Forgiveness? Been there; done that. Really?
Be careful not to allow it to become a mere passing religious phrase devoid of meaning.
As evil becomes more exposed for what it truly is, and perpetrators of evil are identified, there will be an understandable response of righteous anger in us. Yet I believe it is a religious deception to conclude that all our anger at evil is righteous. We all know from experience that our mere human anger at evil is not trustworthy by itself. We need the Holy Spirit’s help. We are a mixture here in the shadowlands, therefore part of our anger is because of our fallenness and unforgiveness. There are some evils so horrible that to not be enraged at them indicates a whole other problem of dead/cutoff/passive emotions. We are to love God and hate evil. That does not mean we hate people that do evil. We forgive the person, and hate the evil. Hate evil, you who love the Lord, Who preserves the souls of His godly ones; He delivers them from the hand of the wicked. (Psalm 97:10)
Forgiveness is the most foundational step towards the destruction of evil and the restoration of all that is loving, good, beautiful, and true. If our goal is God’s goal: the healing and recovery of goodness, we must embrace God’s ways. We easily mistake our cry for justice to be really just a demand for vengeance. If our goal is vengeance, we cannot bring justice. Justice cannot be achieved by retribution. Only God Himself can manifest retribution justly, and His retribution is aimed at restoration, the alleviation of unjust action, and the eventual full healing of conflict. Never take your own revenge, beloved, but leave room for the wrath of God, for it is written, “Vengeance is Mine, I will repay, says the Lord.” (Romans 12:19) The belief in our own judgement being accurate and even holy is a dangerous deception. The Lord is the only one capable of manifesting justice fully. We simply cannot.
Night after night, all over the country, local news outlets have some tragic story of cruelty resulting in some horrible injustice. And it has become sadly common to hear some grief-stricken victim make a passionate plea for someone to come forward with clues that will bring about legal action in hopes of obtaining justice. But what justice is ever achieved? Arrest? Jail? Maybe some restoration of property is sometimes possible. But is that ever full justice? And can there be any justice when an innocent life has been taken? Clearly not. For I proclaim the name of the Lord; ascribe greatness to our God! The Rock! His work is perfect, for all His ways are just; a God of faithfulness and without injustice, righteous and upright is He. (Deuteronomy 32:3,4) We can maintain a godly response to injustice only as we keep a clear focus on the ultimate uncompromising, perfect, eventual just, judgement of God. Otherwise, we are tempted (and more now than ever) to become sucked under the quicksand of our own demands for justice on our terms. And not only are we unable to ever achieve justice, we are blaspheming the only One who can bring it. “But let him who boasts boast of this, that he understands and knows Me, that I am the Lord who exercises lovingkindness, justice, and righteousness on earth; for I delight in these things,” declares the Lord. (Jeremiah 9:24)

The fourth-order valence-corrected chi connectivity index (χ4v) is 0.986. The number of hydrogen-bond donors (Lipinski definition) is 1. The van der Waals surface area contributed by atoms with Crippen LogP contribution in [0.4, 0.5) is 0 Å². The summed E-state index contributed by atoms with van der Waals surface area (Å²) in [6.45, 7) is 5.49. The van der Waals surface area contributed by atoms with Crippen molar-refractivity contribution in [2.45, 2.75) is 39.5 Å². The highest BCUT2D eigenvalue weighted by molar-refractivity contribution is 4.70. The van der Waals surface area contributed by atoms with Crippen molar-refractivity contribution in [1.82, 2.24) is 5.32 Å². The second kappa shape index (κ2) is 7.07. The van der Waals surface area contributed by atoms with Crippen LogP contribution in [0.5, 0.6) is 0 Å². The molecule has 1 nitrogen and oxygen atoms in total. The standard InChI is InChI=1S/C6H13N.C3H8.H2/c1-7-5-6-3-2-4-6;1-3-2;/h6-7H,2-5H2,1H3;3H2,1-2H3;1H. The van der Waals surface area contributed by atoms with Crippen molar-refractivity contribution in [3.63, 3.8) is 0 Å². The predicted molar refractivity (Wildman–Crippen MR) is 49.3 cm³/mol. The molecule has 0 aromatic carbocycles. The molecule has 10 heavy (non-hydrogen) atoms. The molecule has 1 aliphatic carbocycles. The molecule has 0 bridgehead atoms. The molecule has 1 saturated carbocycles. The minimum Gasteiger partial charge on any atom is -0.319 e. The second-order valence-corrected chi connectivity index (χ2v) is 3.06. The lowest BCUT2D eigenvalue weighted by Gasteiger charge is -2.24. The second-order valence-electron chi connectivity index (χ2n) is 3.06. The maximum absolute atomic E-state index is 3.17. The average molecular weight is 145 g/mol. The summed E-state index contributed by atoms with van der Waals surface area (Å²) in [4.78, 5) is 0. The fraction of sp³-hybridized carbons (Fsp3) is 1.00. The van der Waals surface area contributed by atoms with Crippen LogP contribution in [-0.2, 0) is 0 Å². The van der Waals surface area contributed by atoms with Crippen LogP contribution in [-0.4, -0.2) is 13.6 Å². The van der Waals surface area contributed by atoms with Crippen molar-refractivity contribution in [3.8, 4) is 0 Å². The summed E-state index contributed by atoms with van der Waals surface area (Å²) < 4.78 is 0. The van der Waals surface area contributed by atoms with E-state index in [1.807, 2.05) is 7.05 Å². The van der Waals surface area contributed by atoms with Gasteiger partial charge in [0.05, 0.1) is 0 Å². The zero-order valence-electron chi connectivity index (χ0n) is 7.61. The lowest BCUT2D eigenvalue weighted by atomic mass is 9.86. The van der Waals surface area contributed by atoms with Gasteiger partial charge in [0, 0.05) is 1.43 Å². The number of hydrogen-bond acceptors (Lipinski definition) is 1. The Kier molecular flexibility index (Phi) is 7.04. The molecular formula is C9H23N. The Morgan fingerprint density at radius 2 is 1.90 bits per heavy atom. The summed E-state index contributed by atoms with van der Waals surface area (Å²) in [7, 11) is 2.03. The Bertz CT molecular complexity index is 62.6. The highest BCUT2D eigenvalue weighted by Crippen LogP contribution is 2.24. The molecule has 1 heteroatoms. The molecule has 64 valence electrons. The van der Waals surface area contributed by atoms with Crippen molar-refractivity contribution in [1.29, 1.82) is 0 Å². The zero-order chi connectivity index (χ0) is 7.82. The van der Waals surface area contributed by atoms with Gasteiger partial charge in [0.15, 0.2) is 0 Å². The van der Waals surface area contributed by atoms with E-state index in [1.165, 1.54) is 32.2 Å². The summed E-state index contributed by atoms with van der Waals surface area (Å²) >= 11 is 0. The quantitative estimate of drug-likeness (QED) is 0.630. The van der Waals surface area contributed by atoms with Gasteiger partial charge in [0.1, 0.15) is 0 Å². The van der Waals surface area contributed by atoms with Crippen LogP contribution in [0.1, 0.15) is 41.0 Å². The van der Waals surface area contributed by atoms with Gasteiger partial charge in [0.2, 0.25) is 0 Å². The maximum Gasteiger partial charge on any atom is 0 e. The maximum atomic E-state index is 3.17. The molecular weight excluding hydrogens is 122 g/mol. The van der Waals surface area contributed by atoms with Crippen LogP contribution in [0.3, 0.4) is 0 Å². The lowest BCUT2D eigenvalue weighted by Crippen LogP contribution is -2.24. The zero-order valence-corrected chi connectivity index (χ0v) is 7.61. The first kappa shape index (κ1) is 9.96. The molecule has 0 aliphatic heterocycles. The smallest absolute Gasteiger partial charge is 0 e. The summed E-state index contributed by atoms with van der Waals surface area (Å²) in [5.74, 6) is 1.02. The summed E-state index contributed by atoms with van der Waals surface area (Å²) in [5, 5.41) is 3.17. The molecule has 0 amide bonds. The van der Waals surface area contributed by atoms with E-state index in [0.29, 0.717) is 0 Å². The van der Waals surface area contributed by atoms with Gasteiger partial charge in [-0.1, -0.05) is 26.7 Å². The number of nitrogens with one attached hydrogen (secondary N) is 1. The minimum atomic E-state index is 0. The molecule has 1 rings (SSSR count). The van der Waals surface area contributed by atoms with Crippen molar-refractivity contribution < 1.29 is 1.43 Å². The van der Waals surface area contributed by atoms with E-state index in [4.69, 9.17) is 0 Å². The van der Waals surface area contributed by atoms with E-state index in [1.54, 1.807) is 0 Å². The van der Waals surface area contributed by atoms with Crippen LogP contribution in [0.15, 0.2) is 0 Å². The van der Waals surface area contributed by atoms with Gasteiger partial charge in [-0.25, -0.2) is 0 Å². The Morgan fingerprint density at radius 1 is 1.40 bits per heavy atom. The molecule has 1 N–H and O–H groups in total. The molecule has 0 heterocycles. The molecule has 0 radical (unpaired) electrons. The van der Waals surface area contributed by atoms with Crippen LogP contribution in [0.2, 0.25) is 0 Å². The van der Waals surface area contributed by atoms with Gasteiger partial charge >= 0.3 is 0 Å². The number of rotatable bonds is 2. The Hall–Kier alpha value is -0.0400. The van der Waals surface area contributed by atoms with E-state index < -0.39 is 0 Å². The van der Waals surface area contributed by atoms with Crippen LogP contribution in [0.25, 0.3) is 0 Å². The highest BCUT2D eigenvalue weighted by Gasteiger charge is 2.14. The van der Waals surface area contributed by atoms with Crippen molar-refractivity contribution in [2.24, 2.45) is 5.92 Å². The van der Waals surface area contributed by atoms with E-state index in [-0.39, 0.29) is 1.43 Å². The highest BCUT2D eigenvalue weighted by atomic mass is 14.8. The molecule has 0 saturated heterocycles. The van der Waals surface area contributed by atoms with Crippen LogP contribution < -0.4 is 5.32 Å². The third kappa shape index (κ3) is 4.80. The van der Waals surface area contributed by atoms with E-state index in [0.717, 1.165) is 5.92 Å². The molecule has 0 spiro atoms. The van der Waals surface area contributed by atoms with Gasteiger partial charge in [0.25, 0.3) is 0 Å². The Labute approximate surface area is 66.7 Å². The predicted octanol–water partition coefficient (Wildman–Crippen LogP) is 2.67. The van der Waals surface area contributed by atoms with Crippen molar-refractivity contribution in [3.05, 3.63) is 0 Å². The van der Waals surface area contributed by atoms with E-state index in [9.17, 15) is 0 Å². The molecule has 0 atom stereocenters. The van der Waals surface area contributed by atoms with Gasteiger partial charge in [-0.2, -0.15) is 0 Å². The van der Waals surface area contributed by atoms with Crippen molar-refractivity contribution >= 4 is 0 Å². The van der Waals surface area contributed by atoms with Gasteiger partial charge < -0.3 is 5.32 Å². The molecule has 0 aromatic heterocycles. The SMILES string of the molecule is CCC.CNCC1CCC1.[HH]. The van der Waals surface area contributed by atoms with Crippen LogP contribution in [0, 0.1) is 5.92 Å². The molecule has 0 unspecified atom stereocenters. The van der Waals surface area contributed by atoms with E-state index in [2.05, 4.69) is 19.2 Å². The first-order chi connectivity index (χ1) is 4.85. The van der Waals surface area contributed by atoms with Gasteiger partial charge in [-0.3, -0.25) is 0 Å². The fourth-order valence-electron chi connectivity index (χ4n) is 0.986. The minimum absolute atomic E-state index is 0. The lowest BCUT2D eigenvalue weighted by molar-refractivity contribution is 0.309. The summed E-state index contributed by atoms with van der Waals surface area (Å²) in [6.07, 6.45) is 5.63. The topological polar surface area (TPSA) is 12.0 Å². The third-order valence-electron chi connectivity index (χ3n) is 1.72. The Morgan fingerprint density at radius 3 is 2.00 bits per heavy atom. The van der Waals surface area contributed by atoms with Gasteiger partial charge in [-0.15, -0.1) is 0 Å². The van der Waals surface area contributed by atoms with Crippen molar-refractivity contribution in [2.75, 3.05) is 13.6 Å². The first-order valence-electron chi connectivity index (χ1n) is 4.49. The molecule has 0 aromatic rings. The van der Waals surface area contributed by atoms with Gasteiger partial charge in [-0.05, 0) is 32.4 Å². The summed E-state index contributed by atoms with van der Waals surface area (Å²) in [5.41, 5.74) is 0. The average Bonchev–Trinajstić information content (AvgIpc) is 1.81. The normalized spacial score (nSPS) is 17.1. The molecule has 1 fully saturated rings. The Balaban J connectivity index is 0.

Forgiveness is never arbitrary. It is not excusing evil, but resisting evil. When Scripture says, “Do not repay evil for evil” (see Proverbs 20:22; Romans 12:17; I Peter 3:9), it does not mean to just be passive. There is a huge difference between passivity and forgiveness. To be passive is to do nothing at all. Peace-making, which is part of forgiveness, does not mean to just stand by impotently and merely try to get along or stay out of harm’s way. Turning the other cheek is hard for a person with the power to overcome evil with good. It is an act of obedience that requires our dependence on God. Forgiveness includes the act of not only restoring peace, but maintaining it as well, as far as it is possible with us. Blessed are the peacemakers, for they shall be called sons of God. (Matthew 5:9) If possible, so far as it depends on you, be at peace with all men. (Romans 12:18) So then, let us pursue the things which make for peace and the building up of one another. (Romans 14:19)
When we forgive, even as we struggle with our anger, we are choosing to be a part of redemption story. Forgiveness and responding to evil with the opposite spirit is aligning ourselves with the kingdom of God. To refuse to forgive is to align one’s self with the ongoing propagation of evil. It denies the Cross. Forgiveness embodies the Cross. God’s will is repair, redemption, restoration, and eventually, full reconciliation. It is the logical foundation for the destruction of evil. Never pay back evil for evil to anyone. Respect what is right in the sight of all men… Do not be overcome by evil, but overcome evil with good. (Romans 12:17,21)